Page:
MIT: Plunge in Sunlight May Have Triggered "Snowball Earths"

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MIT: Plunge in Sunlight May Have Triggered "Snowball Earths"

Post by bystander » Wed Jul 29, 2020 5:15 pm

A Plunge in Incoming Sunlight May Have Triggered "Snowball Earths"
Massachusetts Institute of Technology | 2020 Jul 29

Findings also suggest exoplanets lying within habitable zones may be susceptible to ice ages.

At least twice in Earth’s history, nearly the entire planet was encased in a sheet of snow and ice. These dramatic “Snowball Earth” events occurred in quick succession, somewhere around 700 million years ago, and evidence suggests that the consecutive global ice ages set the stage for the subsequent explosion of complex, multicellular life on Earth.

Scientists have considered multiple scenarios for what may have tipped the planet into each ice age. While no single driving process has been identified, it’s assumed that whatever triggered the temporary freeze-overs must have done so in a way that pushed the planet past a critical threshold, such as reducing incoming sunlight or atmospheric carbon dioxide to levels low enough to set off a global expansion of ice.

But MIT scientists now say that Snowball Earths were likely the product of “rate-induced glaciations.” That is, they found the Earth can be tipped into a global ice age when the level of solar radiation it receives changes quickly over a geologically short period of time. The amount of solar radiation doesn’t have to drop to a particular threshold point; as long as the decrease in incoming sunlight occurs faster than a critical rate, a temporary glaciation, or Snowball Earth, will follow. ...

Routes to Global Glaciation ~ Constantin W. Arnscheidt, Daniel H. Rothman
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Re: MIT: Plunge in Sunlight May Have Triggered "Snowball Earths"

Post by neufer » Wed Jul 29, 2020 8:05 pm

https://en.wikipedia.org/wiki/Snowball_Earth wrote:
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<<The Snowball Earth hypothesis proposes that during one or more of Earth's icehouse climates, Earth's surface became entirely or nearly entirely frozen, sometime earlier than 650 Mya during the Cryogenian period. Proponents of the hypothesis argue that it best explains sedimentary deposits generally regarded as of glacial origin at tropical palaeolatitudes and other enigmatic features in the geological record. Opponents of the hypothesis contest the implications of the geological evidence for global glaciation and the geophysical feasibility of an ice- or slush-covered ocean and emphasize the difficulty of escaping an all-frozen condition. A number of unanswered questions remain, including whether the Earth was a full snowball, or a "slushball" with a thin equatorial band of open (or seasonally open) water. The snowball-Earth episodes are proposed to have occurred before the sudden radiation of multicellular bioforms known as the Cambrian explosion. The most recent snowball episode may have triggered the evolution of multicellularity. Another, much earlier and longer snowball episode, the Huronian glaciation, which would have occurred 2400 to 2100 Mya, may have been triggered by the first appearance of oxygen in the atmosphere, the "Great Oxygenation Event".>>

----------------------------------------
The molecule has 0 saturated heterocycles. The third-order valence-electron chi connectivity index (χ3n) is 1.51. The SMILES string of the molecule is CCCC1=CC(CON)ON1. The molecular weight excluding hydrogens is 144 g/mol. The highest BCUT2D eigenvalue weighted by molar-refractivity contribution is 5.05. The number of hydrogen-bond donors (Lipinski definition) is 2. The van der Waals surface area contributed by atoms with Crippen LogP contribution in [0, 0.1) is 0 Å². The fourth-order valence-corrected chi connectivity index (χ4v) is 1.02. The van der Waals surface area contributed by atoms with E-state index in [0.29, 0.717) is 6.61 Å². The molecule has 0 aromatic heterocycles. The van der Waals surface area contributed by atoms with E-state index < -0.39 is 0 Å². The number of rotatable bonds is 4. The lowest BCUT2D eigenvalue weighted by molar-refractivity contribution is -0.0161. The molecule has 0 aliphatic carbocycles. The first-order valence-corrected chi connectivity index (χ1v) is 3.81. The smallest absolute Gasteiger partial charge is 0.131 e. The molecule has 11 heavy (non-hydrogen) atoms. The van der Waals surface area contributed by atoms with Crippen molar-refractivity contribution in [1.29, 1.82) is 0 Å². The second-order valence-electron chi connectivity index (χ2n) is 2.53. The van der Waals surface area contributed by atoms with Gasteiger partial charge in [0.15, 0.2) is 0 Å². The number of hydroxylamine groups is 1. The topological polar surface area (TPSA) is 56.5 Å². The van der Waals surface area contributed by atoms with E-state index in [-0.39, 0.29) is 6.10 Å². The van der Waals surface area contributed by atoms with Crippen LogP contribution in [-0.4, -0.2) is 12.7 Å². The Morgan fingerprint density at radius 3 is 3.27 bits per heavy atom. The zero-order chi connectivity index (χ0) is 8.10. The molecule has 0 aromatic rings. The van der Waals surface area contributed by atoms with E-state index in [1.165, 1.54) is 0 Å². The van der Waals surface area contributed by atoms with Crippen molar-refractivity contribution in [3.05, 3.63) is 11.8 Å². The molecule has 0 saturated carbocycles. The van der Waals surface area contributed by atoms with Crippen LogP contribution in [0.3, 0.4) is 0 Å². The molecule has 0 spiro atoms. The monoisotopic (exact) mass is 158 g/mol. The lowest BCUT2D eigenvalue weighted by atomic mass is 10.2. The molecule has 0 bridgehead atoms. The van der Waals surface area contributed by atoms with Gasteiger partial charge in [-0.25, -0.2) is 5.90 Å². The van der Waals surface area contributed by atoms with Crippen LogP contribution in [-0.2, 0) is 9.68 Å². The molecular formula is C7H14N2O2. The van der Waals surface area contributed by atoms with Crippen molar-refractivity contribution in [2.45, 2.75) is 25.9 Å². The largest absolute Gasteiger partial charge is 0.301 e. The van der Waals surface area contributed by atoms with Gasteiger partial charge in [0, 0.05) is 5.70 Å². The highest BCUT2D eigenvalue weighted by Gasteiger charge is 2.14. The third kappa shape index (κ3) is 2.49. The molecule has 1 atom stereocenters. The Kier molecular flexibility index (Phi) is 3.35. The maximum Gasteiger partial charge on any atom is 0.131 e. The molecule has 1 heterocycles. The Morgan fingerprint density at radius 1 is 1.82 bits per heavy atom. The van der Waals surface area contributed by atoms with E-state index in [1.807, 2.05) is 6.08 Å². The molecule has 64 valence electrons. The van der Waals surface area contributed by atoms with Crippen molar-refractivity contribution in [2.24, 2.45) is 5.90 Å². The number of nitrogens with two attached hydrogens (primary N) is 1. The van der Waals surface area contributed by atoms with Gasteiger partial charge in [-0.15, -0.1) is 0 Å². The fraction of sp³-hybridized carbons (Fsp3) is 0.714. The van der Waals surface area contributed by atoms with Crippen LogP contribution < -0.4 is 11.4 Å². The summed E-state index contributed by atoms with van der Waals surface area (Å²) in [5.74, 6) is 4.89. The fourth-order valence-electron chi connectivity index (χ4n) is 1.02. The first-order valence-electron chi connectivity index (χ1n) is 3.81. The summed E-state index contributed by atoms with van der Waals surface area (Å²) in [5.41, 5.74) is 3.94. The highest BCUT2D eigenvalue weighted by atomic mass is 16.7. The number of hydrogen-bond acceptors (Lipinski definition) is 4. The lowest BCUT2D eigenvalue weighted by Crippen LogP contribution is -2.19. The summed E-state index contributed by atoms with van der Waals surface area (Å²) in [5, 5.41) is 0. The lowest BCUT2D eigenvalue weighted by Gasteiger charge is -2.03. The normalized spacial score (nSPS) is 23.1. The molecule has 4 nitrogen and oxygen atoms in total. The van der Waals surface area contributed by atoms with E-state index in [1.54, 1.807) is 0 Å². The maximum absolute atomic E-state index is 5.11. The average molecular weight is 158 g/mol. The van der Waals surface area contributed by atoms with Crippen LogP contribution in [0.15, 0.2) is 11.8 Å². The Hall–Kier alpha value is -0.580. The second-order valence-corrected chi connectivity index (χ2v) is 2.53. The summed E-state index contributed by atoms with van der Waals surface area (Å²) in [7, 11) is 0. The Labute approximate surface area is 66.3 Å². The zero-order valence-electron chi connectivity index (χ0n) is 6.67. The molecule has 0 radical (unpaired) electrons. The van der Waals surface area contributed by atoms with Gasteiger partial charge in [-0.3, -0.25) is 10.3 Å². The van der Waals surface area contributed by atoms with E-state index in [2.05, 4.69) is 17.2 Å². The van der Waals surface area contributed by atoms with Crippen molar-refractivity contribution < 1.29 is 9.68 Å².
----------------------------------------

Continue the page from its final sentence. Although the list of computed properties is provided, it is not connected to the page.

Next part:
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But don't blame the Sun

Post by BDanielMayfield » Wed Jul 29, 2020 9:34 pm

The MIT article title "Study: A plunge in incoming sunlight may have triggered “Snowball Earths” could be mistakenly read as if they where suggesting that the Sun's output dropped, causing snowball periods, but that wasn't the case. They talk about the level of sunlight reaching the Earth's surface dropping due to Earthly atmospheric changes.
Ultimately, they found that a planet was more likely to freeze over if incoming solar radiation decreased quickly, at a rate that was faster than a critical rate, rather than to a critical threshold, or particular level of sunlight. There is some uncertainty in exactly what that critical rate would be, as the model is a simplified representation of the Earth’s climate. Nevertheless, Arnscheidt estimates that the Earth would have to experience about a 2 percent drop in incoming sunlight over a period of about 10,000 years to tip into a global ice age.

“It’s reasonable to assume past glaciations were induced by geologically quick changes to solar radiation,” Arnscheidt says.
The particular mechanisms that may have quickly darkened the skies over tens of thousands of years is still up for debate. One possibility is that widespread volcanoes may have spewed aerosols into the atmosphere, blocking incoming sunlight around the world. Another is that primitive algae may have evolved mechanisms that facilitated the formation of light-reflecting clouds.

The results from this new study suggest scientists may consider processes such as these, that quickly reduce incoming solar radiation, as more likely triggers for Earth’s ice ages.
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